The main union of Modern Orthodox rabbis is investigating allegations of sexual harassment against the scion of a prominent rabbinic family, the Forward has learned.
Officials at the Rabbinical Council of America, an organization representing more than 1,000 Orthodox clergymen, confirmed that the organization is examining sexual harassment allegations against Rabbi Mordecai Tendler. He is a son of Yeshiva University professor Rabbi Moshe Tendler, a leading Orthodox arbiter of bioethical issues, and a grandson of the late Rabbi Moshe Feinstein, the Orthodox world’s most respected religious arbiter for much of the 20th century.
A spokesman for the younger Tendler vehemently denied the allegations. “Rabbi Tendler denies all of the allegations that are being made in their entirety,” the spokesman wrote in a statement sent to the Forward. “No misconduct was committed by him.”
Tendler has been hailed by some Orthodox feminists for his attempts to bolster the standing of women in the Orthodox community and for his efforts on behalf of agunot, or women who have been unable to secure a religious divorce decree from their husbands. A respected authority on his grandfather’s writ- ings and a part-time instructor at Yeshiva University, Tendler also has emerged as a leading defender of the increasingly beleaguered Modern Orthodox community of Monsey, N.Y., in its communal turf struggles against the dominant ultra-Orthodox majority.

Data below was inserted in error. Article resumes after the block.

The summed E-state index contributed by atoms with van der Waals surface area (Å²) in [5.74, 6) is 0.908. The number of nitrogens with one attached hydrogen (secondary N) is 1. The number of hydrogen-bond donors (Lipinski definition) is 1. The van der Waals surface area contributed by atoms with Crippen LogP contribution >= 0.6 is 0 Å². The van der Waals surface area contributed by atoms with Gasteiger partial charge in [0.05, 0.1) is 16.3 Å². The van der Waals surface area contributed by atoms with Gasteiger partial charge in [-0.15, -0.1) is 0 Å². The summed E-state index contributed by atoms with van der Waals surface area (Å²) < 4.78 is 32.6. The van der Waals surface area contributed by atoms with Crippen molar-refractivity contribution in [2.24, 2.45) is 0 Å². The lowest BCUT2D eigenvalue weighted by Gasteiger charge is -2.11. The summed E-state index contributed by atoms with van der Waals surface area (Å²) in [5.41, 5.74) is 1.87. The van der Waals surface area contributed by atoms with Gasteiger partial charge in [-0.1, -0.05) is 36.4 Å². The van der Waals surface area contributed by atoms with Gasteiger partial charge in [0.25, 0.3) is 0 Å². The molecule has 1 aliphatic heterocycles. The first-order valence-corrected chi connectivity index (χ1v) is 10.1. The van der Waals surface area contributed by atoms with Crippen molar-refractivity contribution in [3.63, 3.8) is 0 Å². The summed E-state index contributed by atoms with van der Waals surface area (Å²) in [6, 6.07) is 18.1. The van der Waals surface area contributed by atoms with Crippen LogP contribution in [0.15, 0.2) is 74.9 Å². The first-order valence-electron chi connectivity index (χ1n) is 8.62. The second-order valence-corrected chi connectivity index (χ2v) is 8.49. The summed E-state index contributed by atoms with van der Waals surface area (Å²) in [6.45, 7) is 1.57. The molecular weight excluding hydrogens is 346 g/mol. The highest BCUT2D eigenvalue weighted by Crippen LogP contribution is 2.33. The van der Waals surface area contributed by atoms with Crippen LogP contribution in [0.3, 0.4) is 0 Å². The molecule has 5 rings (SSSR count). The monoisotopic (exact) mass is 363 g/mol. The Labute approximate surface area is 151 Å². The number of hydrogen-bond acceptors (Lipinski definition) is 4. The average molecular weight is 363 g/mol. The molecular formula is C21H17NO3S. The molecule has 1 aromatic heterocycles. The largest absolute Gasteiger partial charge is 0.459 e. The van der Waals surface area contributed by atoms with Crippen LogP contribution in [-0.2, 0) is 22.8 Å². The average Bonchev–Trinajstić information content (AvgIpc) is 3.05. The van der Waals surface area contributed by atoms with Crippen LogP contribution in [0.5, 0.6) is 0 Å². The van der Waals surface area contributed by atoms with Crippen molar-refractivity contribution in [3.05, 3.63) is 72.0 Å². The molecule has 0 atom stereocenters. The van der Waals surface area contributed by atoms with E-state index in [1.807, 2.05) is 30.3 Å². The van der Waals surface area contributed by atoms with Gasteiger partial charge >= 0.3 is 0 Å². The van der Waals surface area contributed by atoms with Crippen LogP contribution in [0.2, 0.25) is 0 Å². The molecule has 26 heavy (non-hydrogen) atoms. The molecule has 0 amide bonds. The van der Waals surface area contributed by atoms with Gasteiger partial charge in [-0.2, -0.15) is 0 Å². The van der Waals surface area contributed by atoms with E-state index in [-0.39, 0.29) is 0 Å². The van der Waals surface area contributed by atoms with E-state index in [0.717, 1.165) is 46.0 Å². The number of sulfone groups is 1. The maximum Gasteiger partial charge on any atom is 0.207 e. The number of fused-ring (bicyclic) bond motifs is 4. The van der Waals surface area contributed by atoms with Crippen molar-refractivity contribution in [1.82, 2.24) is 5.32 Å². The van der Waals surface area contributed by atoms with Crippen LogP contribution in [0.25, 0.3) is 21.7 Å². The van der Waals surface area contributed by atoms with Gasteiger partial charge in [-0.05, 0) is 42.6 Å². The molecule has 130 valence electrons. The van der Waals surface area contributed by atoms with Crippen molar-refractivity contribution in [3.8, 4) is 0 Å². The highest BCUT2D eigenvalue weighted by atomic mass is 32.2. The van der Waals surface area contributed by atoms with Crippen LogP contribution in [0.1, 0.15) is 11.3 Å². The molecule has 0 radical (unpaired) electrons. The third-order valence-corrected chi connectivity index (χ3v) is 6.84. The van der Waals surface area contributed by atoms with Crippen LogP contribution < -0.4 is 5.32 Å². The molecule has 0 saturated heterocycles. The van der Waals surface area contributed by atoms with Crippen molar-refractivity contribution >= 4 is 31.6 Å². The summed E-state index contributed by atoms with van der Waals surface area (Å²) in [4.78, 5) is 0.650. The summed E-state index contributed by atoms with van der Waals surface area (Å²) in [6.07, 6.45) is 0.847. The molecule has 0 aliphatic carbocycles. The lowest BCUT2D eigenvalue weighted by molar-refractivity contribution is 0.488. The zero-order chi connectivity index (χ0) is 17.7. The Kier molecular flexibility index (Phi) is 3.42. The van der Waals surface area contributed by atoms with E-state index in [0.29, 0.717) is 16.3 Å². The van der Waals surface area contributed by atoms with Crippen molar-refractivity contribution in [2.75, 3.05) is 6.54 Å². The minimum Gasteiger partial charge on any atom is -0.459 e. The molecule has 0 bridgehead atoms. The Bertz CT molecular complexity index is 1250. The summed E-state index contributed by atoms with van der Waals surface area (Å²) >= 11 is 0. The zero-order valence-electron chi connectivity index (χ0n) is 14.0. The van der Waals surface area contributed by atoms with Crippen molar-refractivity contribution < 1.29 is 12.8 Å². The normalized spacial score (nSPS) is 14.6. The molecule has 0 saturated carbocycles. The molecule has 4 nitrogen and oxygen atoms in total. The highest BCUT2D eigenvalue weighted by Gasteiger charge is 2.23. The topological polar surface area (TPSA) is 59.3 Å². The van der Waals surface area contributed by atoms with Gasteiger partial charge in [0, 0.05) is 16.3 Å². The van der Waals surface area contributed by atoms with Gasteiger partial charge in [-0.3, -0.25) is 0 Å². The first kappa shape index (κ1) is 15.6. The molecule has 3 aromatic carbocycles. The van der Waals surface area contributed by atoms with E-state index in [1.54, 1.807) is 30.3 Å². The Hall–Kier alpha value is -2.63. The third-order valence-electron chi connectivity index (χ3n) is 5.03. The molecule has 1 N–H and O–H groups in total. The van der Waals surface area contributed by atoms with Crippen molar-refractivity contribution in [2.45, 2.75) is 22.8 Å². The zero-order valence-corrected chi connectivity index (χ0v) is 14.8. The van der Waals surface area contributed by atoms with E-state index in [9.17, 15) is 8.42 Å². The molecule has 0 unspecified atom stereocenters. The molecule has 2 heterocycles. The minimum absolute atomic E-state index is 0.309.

Sources familiar with the situation say that the RCA has solicited the services of a private investigations firm from Texas to probe the allegations against Tendler.
“We take all these allegations very seriously and certainly don’t want to whitewash it,” said Rabbi Kenneth Auman, president of the RCA. “On the other hand, we also have to bear in mind the protection of the accused, and therefore I would prefer to wait with a statement, until we hear the final report.”
Auman declined to discuss details of the allegations and would not divulge the name of the firm hired by the RCA to conduct the investigation.
In his statement to the Forward, Tendler’s spokesman stated that “we are fully confident that the RCA will totally vindicate Rabbi Tendler after their investigation is finished.” The spokesman also wrote: “We have asked the Forward, in the interest of fairness, not to publish this story until a full and complete investigation was completed by the Rabbinical Council of America. The pending RCA investigation, which was to be confidential, was unfairly revealed to the Forward before Rabbi Tendler was even interviewed by the RCA. We are saddened that the Forward decided to publish this story, and hope that Rabbi Tendler’s excellent reputation will not be tarnished because of it.”
Several sources have informed the Forward that a number of women have told friends and Jewish communal figures that Tendler, who is married with eight children, had propositioned them while serving in his role as either rabbinic counselor or religious arbiter.
Two of Tendler’s accusers outlined their allegations in interviews with the Forward, but asked not to be identified. It does not appear that any woman has filed a criminal complaint against Tendler.